Looking over the kitchen counter, I can see my husband.  He is in the living room, sitting in his favorite chair, reading the newspaper, and leisurely enjoying his second cup of coffee.  It is early morning, and he’s still in his pjs, bath robe and slippers.  It is one of those days when he doesn’t have to rush off to work.  The dogs are curled up at his feet, partially out of love.  The other part is the hope that some left-over crumbs from breakfast will fall from his lap.

Although this scenario is one that has become entirely familiar to me, on this particular morning I am suddenly overwhelmed by a warm glow which I’m fairly certain is not a lingering hot flash.

I am moved to take my own second cup of coffee, walk into the living room, and sit in the adjacent chair.  I am eager to share the beautiful thoughts that have taken roost in my otherwise foggy morning brain.  Eventually he notices that the space next to his is occupied.

“What’s up?” he queries.

“Nothing much,” I reply.  “I was just appreciating how very lucky we are to be in this moment.”

“What do you mean?”

“You, me, together in this wonderful environment, being able to share this sense of peace and well-being.  We should not take such things for granted.”

“You’re right.”

For a moment I am speechless.  He is actually agreeing with me.  Bolstered by his words, I continue.

“Perhaps we should take a few minutes each morning and give expression to our good fortune.”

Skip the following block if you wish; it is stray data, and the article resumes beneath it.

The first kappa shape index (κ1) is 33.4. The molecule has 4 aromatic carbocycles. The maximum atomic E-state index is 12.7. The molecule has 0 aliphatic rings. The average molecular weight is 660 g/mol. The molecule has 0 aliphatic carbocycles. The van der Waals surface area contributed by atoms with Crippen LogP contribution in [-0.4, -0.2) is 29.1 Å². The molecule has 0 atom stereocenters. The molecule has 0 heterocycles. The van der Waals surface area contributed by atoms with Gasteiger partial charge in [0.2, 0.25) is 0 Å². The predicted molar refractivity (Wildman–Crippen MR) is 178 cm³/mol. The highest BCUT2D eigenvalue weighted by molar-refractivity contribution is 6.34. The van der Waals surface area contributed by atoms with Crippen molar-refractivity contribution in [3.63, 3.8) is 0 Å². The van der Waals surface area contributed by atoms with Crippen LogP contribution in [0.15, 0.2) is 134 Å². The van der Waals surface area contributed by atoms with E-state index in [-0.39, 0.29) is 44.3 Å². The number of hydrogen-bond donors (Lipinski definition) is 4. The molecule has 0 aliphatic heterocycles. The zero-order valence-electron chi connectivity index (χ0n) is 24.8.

“You mean, actually discuss that I can still read the paper?”

“No, it’s bigger than that.  It’s like we’ve been given a gift or something.”

“Just kidding.  I know what you mean, and I agree.  Let’s do it.”


So on this first morning of the rest of our lives, we take the time to put our warmest feelings into words.  On the third morning of the rest of our lives, we are still at it.  I am beginning to discern a possible trend.

“This is so nice,” I say, “we should call it something.”

“You mean, like give it a name?”

“Yes, like our Reflection Time, or something like that.”

“Reflection time? I don’t like that.  Too new-agey.”

“OK, then you come up with something.”

“How about Gratitude Time?

“Don’t like that.  Too Twelve Step.  How about Affirmation Time?”

“Definitely not! Straight out of pop psychology!”

“I’m OK, You’re OK?”

“Too transactional.”

“We need something that captures the mood.  I have the perfect word, serenity.  Let’s call it our “Serenity Time.”

“I could never call it that!”

“Why not?”

“Because all the time we’re supposed to be loving, I’ll be thinking of incontinence.”

“These moments are a blessing, like the Sabbath.  Let’s call it our daily dose of Shabbos.”

“Way too Jewish.”

“OK, then, a time of Thanksgiving?”

“Much too Christian.”

“How come you never like any of my ideas?”

“None of them feel right to me.”

“You think yours are better?”

“Well, yes, I do.”

“Why do you always have to be right?”

“I’m not always right.  Except when I am.”

“Just once, can’t you agree with anything I say?”

“That’s an overstatement.  Didn’t I agree with you last night?”

“Oh, yeah? About what?”

“That you overcooked the hamburgers.”

 “Very funny.  Next time you cook the hamburgers.”

 “OK I will.”



And with those profound exclamations, he returns to his newspaper and I to the kitchen, where I proceed to make a lot of unnecessary noise by clanging the breakfast dishes.  Only the dogs are unperturbed.

I realize that they are, in some ways, more fortunate than we.  Unlike humans, they do not have the power of speech, and thus are way less likely to ruin a moment of Zen.

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